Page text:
The Black Cab trade accuse Uber’s 25,000 plus drivers of bringing London to a stand-still. By using the app’s technology to effectively ply for hire, they congregate in densely populated areas and await a job. It’s alleged that this contributes to traffic on the Capital’s roads moving slower than a horse and cart.
The Good Law Project is suing Uber over the issue of VAT avoidance. The law firm thinks “Uber is undercharging VAT on the taxi services it offers. And we don’t have confidence that the tax man will collect that avoided tax. So we plan to sue Uber ourselves”.
Director at the company Jo Maugham QC wants,
“To understand whether HMRC treats these big US multinationals including Uber with kid gloves. Uber undoubtedly has arranged its business model to minimise its tax liability, to dodge taxes if you like, and to minimise the workers’ rights that it has to offer to its drivers.”
40,000 drivers work for Uber across Britain. Accounts filed with Companies House in 2015 showed it charged over £115 million in fares that year alone. If VAT at 20 per cent had been applied on top of this, then £23 million in revenue would be due to HMRC.
A landmark employment tribunal in September 2016 found in favour of two Uber drivers. The outcome determine that the drivers are not self-employed and should potentially be entitled to sick pay as well as other employee benefits. Judges in the case were damning in regard to Uber’s counter arguments. The firm was accused of “resorting in its documentation to fictions, twisted language and even brand new terminology”.
Public Safety Concerns
The Daily Mail article in March of this year alleged that Police figures show that rape or assault claims were being made about Uber’s London drivers at a rate of one every 11 days. Though many within the Black Cab trade would also point to the popular Twitter hashtag #Ubered as a sign of poor driving standards. The accusation is that inexperienced, distracted drivers working for the app-based company via a sat-nav pose a serious danger to the general public.
Uber were defeated in March this year in a long running dispute over whether they should have a landline for passengers to contact them on. The American firm argued that its app-based system removed the need for it to operate a call centre. However, a court ruling recognised a requirement for passengers to be able to reach a private hire company should an emergency arise.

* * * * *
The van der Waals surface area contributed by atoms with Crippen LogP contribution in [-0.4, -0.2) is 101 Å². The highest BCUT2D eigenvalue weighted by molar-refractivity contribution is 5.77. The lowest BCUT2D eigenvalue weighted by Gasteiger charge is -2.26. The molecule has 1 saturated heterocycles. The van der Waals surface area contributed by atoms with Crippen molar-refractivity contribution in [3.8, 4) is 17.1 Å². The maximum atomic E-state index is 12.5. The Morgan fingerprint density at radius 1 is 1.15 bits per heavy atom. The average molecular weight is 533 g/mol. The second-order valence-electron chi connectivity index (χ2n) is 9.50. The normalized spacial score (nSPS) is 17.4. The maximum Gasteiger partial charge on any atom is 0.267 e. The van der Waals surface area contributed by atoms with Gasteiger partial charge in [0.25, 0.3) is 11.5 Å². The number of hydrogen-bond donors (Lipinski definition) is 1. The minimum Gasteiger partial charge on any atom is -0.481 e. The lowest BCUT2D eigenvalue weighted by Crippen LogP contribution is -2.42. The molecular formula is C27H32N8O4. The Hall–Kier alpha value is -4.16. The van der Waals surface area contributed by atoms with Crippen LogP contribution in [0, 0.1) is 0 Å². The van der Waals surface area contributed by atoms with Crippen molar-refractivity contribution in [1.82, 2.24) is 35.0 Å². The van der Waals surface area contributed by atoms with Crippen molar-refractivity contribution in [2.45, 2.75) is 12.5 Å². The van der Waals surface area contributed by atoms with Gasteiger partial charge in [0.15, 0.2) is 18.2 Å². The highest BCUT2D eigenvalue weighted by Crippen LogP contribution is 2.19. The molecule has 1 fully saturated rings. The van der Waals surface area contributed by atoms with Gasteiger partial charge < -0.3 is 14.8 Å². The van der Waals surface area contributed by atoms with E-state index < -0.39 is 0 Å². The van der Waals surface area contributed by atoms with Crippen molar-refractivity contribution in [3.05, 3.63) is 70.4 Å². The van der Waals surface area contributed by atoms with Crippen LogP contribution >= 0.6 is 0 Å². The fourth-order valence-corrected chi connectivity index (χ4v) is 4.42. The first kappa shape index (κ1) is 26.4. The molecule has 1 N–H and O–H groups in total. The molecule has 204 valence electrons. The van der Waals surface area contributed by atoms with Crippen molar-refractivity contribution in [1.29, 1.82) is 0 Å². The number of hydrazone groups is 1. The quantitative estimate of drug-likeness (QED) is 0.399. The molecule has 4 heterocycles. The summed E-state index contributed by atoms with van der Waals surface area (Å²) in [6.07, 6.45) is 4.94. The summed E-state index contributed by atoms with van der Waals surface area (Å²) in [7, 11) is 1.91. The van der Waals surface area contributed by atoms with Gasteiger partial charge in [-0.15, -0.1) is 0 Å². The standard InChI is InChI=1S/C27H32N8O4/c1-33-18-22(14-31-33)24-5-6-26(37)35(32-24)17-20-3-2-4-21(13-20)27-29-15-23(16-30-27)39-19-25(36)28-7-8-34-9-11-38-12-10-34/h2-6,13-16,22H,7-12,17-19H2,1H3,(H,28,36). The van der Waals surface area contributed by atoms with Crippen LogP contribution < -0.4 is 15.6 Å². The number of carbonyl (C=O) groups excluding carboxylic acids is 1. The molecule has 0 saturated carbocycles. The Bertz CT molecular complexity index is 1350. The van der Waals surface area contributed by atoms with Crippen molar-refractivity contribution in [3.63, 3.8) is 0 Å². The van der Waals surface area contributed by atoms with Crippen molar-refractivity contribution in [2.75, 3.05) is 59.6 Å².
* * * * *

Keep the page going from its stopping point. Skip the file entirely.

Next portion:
Back in June 2015, an investigation by The Guardian newspaper revealed that an Uber driver could collect a customer despite having uploaded fake insurance paperwork via its computerised system. The exposé led to Uber having to review its compliance systems as serious questions were raised regarding “the robustness of its approval procedures for driver documents”.
Uber subsequently defeated in court a TfL’s measure designed to try and tackle the ongoing issue of drivers operating without adequate insurance. TfL had insisted that drivers have private hire insurance in place for the entire duration of the vehicle’s PH licence but a judge ruled this was not legally enforceable.
Cross Border Hiring
The public and private hire industries are up in arms about the ability provided to drivers who are licensed in one area of the country to operate in another area via the Uber app. This in the trade is known as cross border hiring.
Not only does this practice lead to problems with supply and demand, with quieter areas of the country potentially being neglected, there are also issues relating to public safety. Often, drivers will be travelling long distances to work in a busier region for a weekend. They might have no accommodation and will possibly work extended hours as a result.
Also, drivers that have had their private hire licences revoked by one local council have been found to be operating in the same area but for Uber under a licence issued by TfL.